What every parent needs to know about concussion risk
Concussions can happen anywhere. From a fall on the playground to a hard hit on the field, accidents that result in a concussion are especially common in children. For parents, the most important thing you can do is not underestimate just how serious they can be.
Recognizing the symptoms and knowing the right steps to take are crucial to ensuring your child receives the proper care. John Leddy, MD, FACSM, FACP, a Professor of Clinical Orthopedics and Rehabilitation Sciences and Director of the University at Buffalo Concussion Management Clinic, explains the common symptoms of concussion, how to treat youth concussion properly and ensure your child returns to school and sports safely.
What is a concussion?
“A concussion is a temporary disturbance of brain function that occurs when traumatic forces are transmitted to the head, either directly or indirectly,” explains Dr. Leddy. This means that a concussion can occur from forces other than a direct blow to the head. A hit to the body can jostle the brain, causing it to collide with the skull and result in a concussion. But what makes concussions so scary for parents is that they aren’t always visible.
“Most concussions do not occur with loss of consciousness,” says Dr. Leddy. “In fact, concussion often occurs despite the individual not being unconscious. This is particularly true in sports, where loss of consciousness is unusual.”
What are the common symptoms of concussion?
Concussion results in the fairly rapid onset of a series of symptoms such as headache, dizziness, blurred vision, trouble with concentration, memory or balance. “A concussion typically evolves over a period of 24 hours or so, and it may continue to evolve or be persistent, depending on how bad the injury is,” Dr. Leddy states.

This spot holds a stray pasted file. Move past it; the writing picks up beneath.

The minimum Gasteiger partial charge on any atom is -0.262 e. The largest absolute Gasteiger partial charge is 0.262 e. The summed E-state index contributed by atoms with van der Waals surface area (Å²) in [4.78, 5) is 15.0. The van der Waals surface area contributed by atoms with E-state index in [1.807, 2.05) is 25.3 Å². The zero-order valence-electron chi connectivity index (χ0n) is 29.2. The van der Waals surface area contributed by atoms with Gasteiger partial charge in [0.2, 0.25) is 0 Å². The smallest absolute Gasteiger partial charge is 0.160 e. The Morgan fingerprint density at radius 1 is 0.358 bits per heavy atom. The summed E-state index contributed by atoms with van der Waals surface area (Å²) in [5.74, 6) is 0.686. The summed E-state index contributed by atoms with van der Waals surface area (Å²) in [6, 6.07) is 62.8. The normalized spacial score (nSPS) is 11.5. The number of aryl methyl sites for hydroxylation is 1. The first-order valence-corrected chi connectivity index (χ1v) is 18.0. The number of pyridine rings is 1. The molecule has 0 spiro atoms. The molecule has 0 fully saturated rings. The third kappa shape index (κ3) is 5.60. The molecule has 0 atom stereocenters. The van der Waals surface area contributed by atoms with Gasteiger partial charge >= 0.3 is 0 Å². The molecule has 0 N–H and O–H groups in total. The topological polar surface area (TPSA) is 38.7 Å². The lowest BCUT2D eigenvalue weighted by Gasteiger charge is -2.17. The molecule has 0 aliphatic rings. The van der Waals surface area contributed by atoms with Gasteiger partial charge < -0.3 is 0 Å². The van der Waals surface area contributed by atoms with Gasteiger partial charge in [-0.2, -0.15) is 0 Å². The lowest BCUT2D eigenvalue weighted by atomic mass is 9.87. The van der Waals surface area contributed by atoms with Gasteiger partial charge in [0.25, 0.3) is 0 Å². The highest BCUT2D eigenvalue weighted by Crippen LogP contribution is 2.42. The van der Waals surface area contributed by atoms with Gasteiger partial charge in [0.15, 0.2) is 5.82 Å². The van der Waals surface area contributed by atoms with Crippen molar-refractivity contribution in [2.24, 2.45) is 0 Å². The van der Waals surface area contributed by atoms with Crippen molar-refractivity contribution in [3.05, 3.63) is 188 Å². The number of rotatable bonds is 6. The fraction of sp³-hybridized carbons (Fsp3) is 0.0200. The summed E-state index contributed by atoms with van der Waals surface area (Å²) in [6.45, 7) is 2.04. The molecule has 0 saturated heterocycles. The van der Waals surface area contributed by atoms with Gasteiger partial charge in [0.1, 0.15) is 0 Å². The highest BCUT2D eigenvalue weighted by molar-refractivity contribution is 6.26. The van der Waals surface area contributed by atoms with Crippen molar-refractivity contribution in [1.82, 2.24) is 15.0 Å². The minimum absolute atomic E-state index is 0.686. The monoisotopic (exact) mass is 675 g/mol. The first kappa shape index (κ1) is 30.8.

Symptoms of concussion are the same across age groups; children 10 and younger will experience the same symptoms as high school athletes. “What’s different is that children under 10 may not know how to articulate their symptoms,” says Dr. Leddy. “They’ll say, ‘I feel weird’ or ‘I’m tired,’ but they might not know how to express feeling more irritable, off-balance or recognize that their blurred vision is what’s giving them a headache. Young children have a hard time describing how severe their symptoms are because you need life experience to do that.”
My child is under 10, how can I tell if they have a concussion?
Keep an eye out for any changes in behavior.
“Anything out of the ordinary, such as being less active, more tired or more irritable, is important to note,” says Dr. Leddy.
Think about a possible cause of injury.
If your child just came back from football practice or was climbing on the jungle gym after school, they might have been injured there. “Inquire as to the possible mechanism of injury earlier in the day or the day before.”
Ask leading questions.
If you notice something’s off and know they were playing earlier, ask the child, “Hey, did you hit your head?” or “Did you fall down and bump your head, or did you get kicked in the head?” It’s important for parents to start the conversation since young children might not know what to say.
What should I do if I think my child has a concussion?
“The first step is to make sure that the injury is not something more serious,” says Dr. Leddy. “If your child is saying, “My headache is really bad,” he or she is vomiting or isn’t answering questions appropriately, it may be a brain injury that is more severe than concussion and you need to take your child to the emergency room.” These symptoms could be the sign of something more severe such as bleeding in the brain.